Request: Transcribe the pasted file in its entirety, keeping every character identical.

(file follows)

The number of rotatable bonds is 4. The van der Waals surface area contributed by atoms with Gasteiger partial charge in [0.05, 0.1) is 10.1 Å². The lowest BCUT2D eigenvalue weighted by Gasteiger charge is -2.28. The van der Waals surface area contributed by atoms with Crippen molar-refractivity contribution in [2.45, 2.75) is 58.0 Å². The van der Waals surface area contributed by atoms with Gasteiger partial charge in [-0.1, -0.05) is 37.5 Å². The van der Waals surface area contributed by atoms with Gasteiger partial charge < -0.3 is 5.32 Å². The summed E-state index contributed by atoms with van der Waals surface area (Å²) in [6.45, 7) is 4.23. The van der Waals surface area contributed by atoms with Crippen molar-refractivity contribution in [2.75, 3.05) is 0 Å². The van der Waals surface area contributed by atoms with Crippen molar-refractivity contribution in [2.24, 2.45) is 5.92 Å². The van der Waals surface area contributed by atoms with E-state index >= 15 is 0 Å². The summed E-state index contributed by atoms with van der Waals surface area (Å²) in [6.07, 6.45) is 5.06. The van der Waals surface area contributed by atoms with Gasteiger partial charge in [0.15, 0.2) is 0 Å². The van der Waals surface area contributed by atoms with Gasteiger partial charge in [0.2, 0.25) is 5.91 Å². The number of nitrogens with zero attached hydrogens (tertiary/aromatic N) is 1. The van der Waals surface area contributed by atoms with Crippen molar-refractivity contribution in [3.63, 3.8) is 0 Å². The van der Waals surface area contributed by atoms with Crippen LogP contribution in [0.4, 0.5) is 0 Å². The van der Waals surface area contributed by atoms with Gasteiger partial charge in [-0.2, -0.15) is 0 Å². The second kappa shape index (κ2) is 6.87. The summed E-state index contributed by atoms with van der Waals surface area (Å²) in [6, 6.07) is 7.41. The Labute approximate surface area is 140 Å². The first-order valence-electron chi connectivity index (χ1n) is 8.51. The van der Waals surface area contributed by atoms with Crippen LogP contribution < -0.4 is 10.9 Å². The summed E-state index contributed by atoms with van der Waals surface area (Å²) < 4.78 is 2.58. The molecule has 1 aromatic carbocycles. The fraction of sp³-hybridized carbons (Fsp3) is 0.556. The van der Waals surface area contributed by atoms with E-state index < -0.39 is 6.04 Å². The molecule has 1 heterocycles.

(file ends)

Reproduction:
The number of rotatable bonds is 4. The van der Waals surface area contributed by atoms with Gasteiger partial charge in [0.05, 0.1) is 10.1 Å². The lowest BCUT2D eigenvalue weighted by Gasteiger charge is -2.28. The van der Waals surface area contributed by atoms with Crippen molar-refractivity contribution in [2.45, 2.75) is 58.0 Å². The van der Waals surface area contributed by atoms with Gasteiger partial charge in [-0.1, -0.05) is 37.5 Å². The van der Waals surface area contributed by atoms with Gasteiger partial charge < -0.3 is 5.32 Å². The summed E-state index contributed by atoms with van der Waals surface area (Å²) in [6.45, 7) is 4.23. The van der Waals surface area contributed by atoms with Crippen molar-refractivity contribution in [2.75, 3.05) is 0 Å². The van der Waals surface area contributed by atoms with Crippen molar-refractivity contribution in [2.24, 2.45) is 5.92 Å². The van der Waals surface area contributed by atoms with E-state index >= 15 is 0 Å². The summed E-state index contributed by atoms with van der Waals surface area (Å²) in [6.07, 6.45) is 5.06. The van der Waals surface area contributed by atoms with Gasteiger partial charge in [0.15, 0.2) is 0 Å². The van der Waals surface area contributed by atoms with Gasteiger partial charge in [0.2, 0.25) is 5.91 Å². The number of nitrogens with zero attached hydrogens (tertiary/aromatic N) is 1. The van der Waals surface area contributed by atoms with Crippen molar-refractivity contribution in [3.63, 3.8) is 0 Å². The van der Waals surface area contributed by atoms with Crippen LogP contribution in [0.4, 0.5) is 0 Å². The van der Waals surface area contributed by atoms with Gasteiger partial charge in [-0.2, -0.15) is 0 Å². The second kappa shape index (κ2) is 6.87. The summed E-state index contributed by atoms with van der Waals surface area (Å²) in [6, 6.07) is 7.41. The Labute approximate surface area is 140 Å². The first-order valence-electron chi connectivity index (χ1n) is 8.51. The van der Waals surface area contributed by atoms with Crippen LogP contribution < -0.4 is 10.9 Å². The summed E-state index contributed by atoms with van der Waals surface area (Å²) < 4.78 is 2.58. The molecule has 1 aromatic carbocycles. The fraction of sp³-hybridized carbons (Fsp3) is 0.556. The van der Waals surface area contributed by atoms with E-state index < -0.39 is 6.04 Å². The molecule has 1 heterocycles.